• Hemoglobin genes: these transcripts are very abundant in erythrocytes. Depending on your application, you can expect ‘contamination’ of erythrocytes and select against it.

In order to have an idea about the relative counts of these type of genes in our dataset, we can calculate their expression as relative counts in each cell. We do that by selecting genes based on patterns (e.g. ^MT- matches with all gene names starting with MT, i.e. mitochondrial genes):

# mitochondrial genes
seu <- Seurat::PercentageFeatureSet(seu, 
                                    pattern = "^MT-", 
                           = "percent.mito")

# ribosomal genes
seu <- Seurat::PercentageFeatureSet(seu, 
                                    pattern = "^RP[SL]",
                           = "percent.ribo")

# hemoglobin genes (but not HBP)
seu <- Seurat::PercentageFeatureSet(seu,
                                    pattern = "^HB[^(P)]",
                           = "percent.globin")

Exercise: Run the commands and check out the metadata data frame at What has changed?


If we type head( it returns:

                           orig.ident nCount_RNA nFeature_RNA percent.mito percent.ribo percent.globin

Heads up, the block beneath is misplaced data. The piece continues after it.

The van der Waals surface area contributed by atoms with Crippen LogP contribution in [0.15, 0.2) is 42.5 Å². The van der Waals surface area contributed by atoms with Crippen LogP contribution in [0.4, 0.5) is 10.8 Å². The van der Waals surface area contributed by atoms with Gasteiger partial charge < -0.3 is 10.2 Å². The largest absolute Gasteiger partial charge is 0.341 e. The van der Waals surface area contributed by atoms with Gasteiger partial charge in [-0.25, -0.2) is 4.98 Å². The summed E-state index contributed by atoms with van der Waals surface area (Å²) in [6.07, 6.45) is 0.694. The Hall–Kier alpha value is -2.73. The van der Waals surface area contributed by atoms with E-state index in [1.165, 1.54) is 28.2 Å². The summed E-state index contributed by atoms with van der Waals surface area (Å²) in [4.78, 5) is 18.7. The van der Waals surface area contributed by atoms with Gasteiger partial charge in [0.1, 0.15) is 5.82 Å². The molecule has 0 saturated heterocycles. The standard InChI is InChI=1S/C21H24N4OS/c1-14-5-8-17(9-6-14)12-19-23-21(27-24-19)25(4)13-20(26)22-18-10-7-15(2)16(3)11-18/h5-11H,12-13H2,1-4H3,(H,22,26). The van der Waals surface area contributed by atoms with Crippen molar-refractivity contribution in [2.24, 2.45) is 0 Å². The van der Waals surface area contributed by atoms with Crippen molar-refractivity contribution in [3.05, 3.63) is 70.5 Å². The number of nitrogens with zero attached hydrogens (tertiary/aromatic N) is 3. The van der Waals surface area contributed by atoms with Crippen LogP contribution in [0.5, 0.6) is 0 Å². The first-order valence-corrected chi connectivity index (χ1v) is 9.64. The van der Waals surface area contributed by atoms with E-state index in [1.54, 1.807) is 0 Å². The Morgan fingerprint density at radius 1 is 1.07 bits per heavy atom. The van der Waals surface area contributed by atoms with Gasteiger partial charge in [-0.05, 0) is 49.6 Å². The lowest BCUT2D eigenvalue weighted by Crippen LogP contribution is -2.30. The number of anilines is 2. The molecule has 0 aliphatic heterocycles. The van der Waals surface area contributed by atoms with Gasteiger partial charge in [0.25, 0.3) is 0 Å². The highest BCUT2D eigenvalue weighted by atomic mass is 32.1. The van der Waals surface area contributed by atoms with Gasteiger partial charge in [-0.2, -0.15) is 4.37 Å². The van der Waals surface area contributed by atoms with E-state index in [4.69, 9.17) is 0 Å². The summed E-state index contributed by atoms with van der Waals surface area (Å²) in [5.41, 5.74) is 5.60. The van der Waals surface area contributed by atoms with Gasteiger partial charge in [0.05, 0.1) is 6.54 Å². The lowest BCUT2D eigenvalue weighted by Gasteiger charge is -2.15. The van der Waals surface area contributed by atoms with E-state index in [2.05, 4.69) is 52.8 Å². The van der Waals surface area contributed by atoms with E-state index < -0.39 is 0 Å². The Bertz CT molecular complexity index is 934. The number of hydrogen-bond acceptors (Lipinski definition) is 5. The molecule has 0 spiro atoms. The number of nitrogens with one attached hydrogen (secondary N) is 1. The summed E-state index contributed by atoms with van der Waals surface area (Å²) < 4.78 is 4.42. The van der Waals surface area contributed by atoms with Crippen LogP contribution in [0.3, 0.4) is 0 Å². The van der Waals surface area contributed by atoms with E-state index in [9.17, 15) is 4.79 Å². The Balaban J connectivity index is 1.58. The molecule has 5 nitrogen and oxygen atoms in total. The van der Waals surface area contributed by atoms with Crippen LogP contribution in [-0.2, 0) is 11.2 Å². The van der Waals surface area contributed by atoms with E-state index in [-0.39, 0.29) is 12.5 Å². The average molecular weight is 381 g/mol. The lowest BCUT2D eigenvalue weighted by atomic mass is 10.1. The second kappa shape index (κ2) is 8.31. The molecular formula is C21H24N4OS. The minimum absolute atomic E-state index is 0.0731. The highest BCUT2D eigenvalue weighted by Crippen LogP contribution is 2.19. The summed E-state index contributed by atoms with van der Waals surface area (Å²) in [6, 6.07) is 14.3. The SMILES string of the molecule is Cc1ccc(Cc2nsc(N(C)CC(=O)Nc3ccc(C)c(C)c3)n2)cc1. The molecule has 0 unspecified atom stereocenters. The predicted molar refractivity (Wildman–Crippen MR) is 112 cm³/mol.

PBMMC-1_AAACCTGCAGACGCAA-1    PBMMC-1       2401          909     2.540608     28.65473      0.1665973
PBMMC-1_AAACCTGTCATCACCC-1    PBMMC-1       3532          760     5.181200     55.03964      0.1981880
PBMMC-1_AAAGATGCATAAAGGT-1    PBMMC-1       3972         1215     4.934542     30.43807      0.3776435
PBMMC-1_AAAGCAAAGCAGCGTA-1    PBMMC-1       3569          894     3.250210     55.02942      0.3642477
PBMMC-1_AAAGCAACAATAACGA-1    PBMMC-1       2982          730     3.688799     54.49363      0.1006036
PBMMC-1_AAAGCAACATCAGTCA-1    PBMMC-1      22284         3108     3.181655     23.40693     36.9682283
So, the function PercentageFeatureSet adds a column to, specifying the percentage of counts for the specified gene sets.

Now we can plot the distribution of these percentages in a violin plot:

Seurat::VlnPlot(seu, features = c("percent.mito",

You can see that PBMMC-2 is quite different from the two others, it has a group of cells with very low ribosomal counts and one with very high globin counts. Maybe these two percentages are negatively correlated? Let’s have a look, by plotting the two percentages against each other:

                       feature1 = "percent.globin", 
                       feature2 = "percent.ribo")

Exercise: Are they correlated? What kind of cells might have a high abundance of hemoglobin transcripts and low ribosomal transcripts?


Yes there is a negative correlation:

Erythrocytes (red blood cells) have a high abundance of hemoglobin transcripts and low abundance of ribosomal transcripts. These are most likely erythroid cells, i.e. the cells predecessing erythrocytes in the bone marrow.